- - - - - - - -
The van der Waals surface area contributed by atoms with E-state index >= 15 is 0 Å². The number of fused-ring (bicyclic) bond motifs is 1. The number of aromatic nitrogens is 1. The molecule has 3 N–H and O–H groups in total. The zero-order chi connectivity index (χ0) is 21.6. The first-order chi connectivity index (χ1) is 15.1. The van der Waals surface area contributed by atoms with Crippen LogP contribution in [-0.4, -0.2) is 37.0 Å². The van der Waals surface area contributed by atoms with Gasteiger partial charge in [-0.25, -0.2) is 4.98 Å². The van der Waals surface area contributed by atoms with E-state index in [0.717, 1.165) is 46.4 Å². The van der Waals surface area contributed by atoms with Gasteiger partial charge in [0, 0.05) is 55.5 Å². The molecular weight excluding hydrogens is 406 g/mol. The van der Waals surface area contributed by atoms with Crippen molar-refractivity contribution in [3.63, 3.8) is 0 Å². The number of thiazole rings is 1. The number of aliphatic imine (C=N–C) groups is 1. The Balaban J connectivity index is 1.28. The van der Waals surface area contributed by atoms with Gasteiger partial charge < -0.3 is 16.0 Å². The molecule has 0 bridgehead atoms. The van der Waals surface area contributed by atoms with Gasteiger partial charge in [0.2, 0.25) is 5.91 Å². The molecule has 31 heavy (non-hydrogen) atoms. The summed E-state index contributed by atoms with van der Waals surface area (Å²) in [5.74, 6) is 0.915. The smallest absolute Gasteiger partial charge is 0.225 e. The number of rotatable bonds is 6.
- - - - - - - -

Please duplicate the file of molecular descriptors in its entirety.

The van der Waals surface area contributed by atoms with E-state index >= 15 is 0 Å². The number of fused-ring (bicyclic) bond motifs is 1. The number of aromatic nitrogens is 1. The molecule has 3 N–H and O–H groups in total. The zero-order chi connectivity index (χ0) is 21.6. The first-order chi connectivity index (χ1) is 15.1. The van der Waals surface area contributed by atoms with Crippen LogP contribution in [-0.4, -0.2) is 37.0 Å². The van der Waals surface area contributed by atoms with Gasteiger partial charge in [-0.25, -0.2) is 4.98 Å². The van der Waals surface area contributed by atoms with E-state index in [0.717, 1.165) is 46.4 Å². The van der Waals surface area contributed by atoms with Gasteiger partial charge in [0, 0.05) is 55.5 Å². The molecular weight excluding hydrogens is 406 g/mol. The van der Waals surface area contributed by atoms with Crippen molar-refractivity contribution in [3.63, 3.8) is 0 Å². The number of thiazole rings is 1. The number of aliphatic imine (C=N–C) groups is 1. The Balaban J connectivity index is 1.28. The van der Waals surface area contributed by atoms with Gasteiger partial charge < -0.3 is 16.0 Å². The molecule has 0 bridgehead atoms. The van der Waals surface area contributed by atoms with Gasteiger partial charge in [0.2, 0.25) is 5.91 Å². The molecule has 31 heavy (non-hydrogen) atoms. The summed E-state index contributed by atoms with van der Waals surface area (Å²) in [5.74, 6) is 0.915. The smallest absolute Gasteiger partial charge is 0.225 e. The number of rotatable bonds is 6.